Carbon, where it does not work
Carbon-graphite is the face that should be the standard in all of your mechanical seals. It can be used in any chemical or combination of chemicals except an oxidizing agent, a halogen and some special applications.
The oxidizing agents will combine with the carbon to form carbon dioxide and carbon monoxide. Here is a list of some of the common oxidizers:
- Aqua Regia (a combination of nitric and hydrochloric acid) used for dissolving metals.
- Chloric acid ignites organic material on contact.
- Chlorous acid, over 200 degrees Fahrenheit (100 C).
- Ferric chloride used in sewage treatment photography, medicine and feed additives.
- Hot sulfuric acid, the most widely used industrial chemical.
- Hydrofluoric acid used for etching, cleaning castings and fermentation.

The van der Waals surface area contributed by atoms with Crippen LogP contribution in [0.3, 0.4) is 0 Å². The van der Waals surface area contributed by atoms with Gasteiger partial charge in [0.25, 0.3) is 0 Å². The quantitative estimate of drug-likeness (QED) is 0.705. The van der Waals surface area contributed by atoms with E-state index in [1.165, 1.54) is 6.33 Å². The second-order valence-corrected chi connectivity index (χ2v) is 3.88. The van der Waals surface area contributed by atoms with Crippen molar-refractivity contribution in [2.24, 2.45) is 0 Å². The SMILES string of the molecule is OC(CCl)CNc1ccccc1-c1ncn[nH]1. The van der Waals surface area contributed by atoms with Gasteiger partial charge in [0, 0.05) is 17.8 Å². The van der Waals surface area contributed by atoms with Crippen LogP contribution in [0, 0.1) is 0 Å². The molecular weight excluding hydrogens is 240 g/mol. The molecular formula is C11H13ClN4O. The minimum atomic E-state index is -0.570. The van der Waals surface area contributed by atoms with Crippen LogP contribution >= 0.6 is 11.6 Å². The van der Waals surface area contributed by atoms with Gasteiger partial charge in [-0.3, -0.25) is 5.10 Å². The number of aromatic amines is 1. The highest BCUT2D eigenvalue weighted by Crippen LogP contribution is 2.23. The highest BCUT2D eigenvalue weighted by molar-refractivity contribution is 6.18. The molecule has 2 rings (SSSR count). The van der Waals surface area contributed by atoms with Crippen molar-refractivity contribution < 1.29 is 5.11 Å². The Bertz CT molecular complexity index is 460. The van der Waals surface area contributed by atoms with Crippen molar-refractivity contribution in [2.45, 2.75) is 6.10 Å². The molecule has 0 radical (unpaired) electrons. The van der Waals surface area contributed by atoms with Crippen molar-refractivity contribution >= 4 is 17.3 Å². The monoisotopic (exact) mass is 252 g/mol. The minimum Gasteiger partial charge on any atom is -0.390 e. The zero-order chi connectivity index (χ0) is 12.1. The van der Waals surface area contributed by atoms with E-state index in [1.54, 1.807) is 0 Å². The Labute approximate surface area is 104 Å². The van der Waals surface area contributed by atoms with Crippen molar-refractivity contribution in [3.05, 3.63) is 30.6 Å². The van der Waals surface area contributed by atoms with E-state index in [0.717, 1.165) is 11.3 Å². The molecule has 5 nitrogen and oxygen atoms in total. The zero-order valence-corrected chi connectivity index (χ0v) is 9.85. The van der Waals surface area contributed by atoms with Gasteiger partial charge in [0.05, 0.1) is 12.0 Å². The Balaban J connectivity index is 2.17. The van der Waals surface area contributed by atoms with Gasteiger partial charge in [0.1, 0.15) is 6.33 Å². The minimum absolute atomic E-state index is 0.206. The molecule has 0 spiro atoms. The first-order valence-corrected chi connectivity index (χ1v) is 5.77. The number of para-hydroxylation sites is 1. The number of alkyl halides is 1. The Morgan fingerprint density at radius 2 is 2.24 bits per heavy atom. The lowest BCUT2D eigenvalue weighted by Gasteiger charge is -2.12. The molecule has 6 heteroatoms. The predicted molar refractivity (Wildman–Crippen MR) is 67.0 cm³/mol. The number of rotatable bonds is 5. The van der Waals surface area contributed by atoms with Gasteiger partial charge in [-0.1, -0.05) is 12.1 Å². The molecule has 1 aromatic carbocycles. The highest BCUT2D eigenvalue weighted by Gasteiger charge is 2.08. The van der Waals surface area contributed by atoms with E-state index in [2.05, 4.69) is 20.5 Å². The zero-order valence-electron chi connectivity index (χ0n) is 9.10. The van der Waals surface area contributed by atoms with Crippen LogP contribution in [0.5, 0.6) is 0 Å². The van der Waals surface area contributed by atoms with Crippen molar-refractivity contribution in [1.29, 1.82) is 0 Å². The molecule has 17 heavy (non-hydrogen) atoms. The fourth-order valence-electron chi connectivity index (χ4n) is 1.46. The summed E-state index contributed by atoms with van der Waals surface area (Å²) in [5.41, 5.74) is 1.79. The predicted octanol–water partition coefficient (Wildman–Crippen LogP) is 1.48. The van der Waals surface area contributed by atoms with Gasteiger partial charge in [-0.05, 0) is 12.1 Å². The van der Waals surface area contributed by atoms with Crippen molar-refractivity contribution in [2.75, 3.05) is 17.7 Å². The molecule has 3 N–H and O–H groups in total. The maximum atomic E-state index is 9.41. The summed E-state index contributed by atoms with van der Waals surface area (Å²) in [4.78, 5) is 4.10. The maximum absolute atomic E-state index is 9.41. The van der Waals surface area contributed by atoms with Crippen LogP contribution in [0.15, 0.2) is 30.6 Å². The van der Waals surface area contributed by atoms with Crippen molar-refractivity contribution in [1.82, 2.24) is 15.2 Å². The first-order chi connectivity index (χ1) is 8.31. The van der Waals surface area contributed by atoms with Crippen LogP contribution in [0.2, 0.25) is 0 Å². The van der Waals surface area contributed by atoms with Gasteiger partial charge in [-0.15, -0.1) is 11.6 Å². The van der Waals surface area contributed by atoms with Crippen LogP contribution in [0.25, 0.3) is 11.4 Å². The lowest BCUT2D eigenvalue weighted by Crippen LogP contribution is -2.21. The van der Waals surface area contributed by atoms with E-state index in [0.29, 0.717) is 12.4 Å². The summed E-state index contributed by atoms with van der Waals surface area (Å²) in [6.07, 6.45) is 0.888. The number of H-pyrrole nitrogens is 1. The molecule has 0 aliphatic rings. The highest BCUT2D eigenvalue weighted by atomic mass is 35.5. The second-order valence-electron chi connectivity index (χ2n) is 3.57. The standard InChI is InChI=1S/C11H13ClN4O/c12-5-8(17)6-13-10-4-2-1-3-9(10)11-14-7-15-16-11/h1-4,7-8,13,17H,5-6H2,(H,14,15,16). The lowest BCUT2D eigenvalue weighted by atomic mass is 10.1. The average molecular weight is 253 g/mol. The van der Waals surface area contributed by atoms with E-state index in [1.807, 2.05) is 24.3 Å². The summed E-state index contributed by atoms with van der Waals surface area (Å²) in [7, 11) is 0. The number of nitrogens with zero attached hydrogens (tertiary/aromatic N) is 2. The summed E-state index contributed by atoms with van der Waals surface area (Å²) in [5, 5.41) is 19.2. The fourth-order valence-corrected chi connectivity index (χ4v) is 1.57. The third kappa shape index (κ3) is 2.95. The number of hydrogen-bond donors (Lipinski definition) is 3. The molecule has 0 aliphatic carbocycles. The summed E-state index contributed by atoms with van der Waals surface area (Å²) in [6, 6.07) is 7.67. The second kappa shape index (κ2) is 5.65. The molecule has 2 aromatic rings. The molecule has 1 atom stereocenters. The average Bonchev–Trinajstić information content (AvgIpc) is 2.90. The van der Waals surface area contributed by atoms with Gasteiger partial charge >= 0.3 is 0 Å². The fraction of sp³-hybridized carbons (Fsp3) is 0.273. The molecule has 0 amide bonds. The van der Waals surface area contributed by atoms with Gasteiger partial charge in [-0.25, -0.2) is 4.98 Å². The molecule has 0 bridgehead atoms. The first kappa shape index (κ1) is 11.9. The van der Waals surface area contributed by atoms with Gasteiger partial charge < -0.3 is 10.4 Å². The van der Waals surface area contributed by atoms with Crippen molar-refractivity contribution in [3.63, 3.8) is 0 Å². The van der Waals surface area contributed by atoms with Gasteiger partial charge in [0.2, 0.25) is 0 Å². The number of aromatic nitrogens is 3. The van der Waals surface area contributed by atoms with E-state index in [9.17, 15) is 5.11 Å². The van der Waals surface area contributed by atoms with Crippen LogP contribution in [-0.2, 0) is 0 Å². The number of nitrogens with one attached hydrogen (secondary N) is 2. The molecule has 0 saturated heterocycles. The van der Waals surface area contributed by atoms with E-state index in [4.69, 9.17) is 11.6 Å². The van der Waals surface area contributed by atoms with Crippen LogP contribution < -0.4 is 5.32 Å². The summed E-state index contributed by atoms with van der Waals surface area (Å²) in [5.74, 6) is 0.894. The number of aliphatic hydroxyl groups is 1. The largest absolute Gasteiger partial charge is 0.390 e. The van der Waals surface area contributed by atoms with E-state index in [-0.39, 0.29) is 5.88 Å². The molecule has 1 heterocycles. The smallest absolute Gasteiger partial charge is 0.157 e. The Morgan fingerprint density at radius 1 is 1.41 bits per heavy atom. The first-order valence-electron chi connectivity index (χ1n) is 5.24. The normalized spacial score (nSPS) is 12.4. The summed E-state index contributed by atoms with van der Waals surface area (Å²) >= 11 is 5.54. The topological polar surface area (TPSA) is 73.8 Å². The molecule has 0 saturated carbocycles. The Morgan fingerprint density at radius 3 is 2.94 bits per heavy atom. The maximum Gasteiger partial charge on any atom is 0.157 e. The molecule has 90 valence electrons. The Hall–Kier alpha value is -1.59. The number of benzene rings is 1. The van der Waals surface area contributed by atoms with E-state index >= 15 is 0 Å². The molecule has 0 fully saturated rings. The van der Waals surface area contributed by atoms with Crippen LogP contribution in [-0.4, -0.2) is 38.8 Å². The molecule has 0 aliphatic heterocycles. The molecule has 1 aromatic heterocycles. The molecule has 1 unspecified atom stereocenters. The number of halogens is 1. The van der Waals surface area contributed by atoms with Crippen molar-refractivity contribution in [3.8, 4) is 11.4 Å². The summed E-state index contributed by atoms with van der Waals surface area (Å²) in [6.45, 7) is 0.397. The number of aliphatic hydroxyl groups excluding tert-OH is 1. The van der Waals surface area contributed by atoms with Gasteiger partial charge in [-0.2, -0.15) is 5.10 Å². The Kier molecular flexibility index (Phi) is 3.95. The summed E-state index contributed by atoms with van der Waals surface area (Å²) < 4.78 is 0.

- Methyl Ethyl Ketone (MEK) a common solvent.
- Nitric acid used in fertilizer, dyeing, explosives, drugs, etching and medicine.
- Oleum used in the manufacture of detergents and explosives.
- Perchloric Acid - 2N
- Perchloric acid used in the manufacture of medicine, explosives, and esters.
- Sodium hypochlorite, used in bleaching paper pulp, textiles, and tanning textiles.
- Sulfur trioxide used to manufacture sulfuric acid.
Additionally look for any chemical whose name contains the word:
The Halogens are another group of chemicals that will attack carbon. They are easy to identify because their chemical name ends in the letters "ine":
The oxidizer's chemical concentration and temperature will affect the degree of attack. If you are handling any of these chemicals or any chemical you suspect might attack carbon, it would pay to test an unfilled carbon for compatibility prior to installing a mechanical seal.
Recent experience shows that all grades of carbon are no longer being recommended in the following applications:
- If there is a possibility of color contamination of the product. Some paper, pharmaceutical and paint applications have this problem.
- If you are sealing hot oil and have to meet fugitive emission standards.
- Some de-ionized water applications can attack carbon.
- On February 15, 2018